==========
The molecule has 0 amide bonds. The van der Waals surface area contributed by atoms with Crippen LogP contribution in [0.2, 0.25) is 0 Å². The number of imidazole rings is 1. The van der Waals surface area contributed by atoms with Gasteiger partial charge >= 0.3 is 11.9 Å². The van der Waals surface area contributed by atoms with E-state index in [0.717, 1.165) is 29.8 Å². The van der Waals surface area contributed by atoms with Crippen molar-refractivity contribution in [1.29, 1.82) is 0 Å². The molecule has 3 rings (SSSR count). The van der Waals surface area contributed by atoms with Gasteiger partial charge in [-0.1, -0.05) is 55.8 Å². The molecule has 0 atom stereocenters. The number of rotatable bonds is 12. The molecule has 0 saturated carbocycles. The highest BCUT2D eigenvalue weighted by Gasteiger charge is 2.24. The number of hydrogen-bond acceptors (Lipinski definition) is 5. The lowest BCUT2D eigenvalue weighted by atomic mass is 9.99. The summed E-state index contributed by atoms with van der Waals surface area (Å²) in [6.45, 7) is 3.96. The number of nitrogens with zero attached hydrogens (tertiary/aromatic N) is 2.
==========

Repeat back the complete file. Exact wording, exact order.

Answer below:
The molecule has 0 amide bonds. The van der Waals surface area contributed by atoms with Crippen LogP contribution in [0.2, 0.25) is 0 Å². The number of imidazole rings is 1. The van der Waals surface area contributed by atoms with Gasteiger partial charge >= 0.3 is 11.9 Å². The van der Waals surface area contributed by atoms with E-state index in [0.717, 1.165) is 29.8 Å². The van der Waals surface area contributed by atoms with Crippen molar-refractivity contribution in [1.29, 1.82) is 0 Å². The molecule has 3 rings (SSSR count). The van der Waals surface area contributed by atoms with Gasteiger partial charge in [-0.1, -0.05) is 55.8 Å². The molecule has 0 atom stereocenters. The number of rotatable bonds is 12. The molecule has 0 saturated carbocycles. The highest BCUT2D eigenvalue weighted by Gasteiger charge is 2.24. The number of hydrogen-bond acceptors (Lipinski definition) is 5. The lowest BCUT2D eigenvalue weighted by atomic mass is 9.99. The summed E-state index contributed by atoms with van der Waals surface area (Å²) in [6.45, 7) is 3.96. The number of nitrogens with zero attached hydrogens (tertiary/aromatic N) is 2.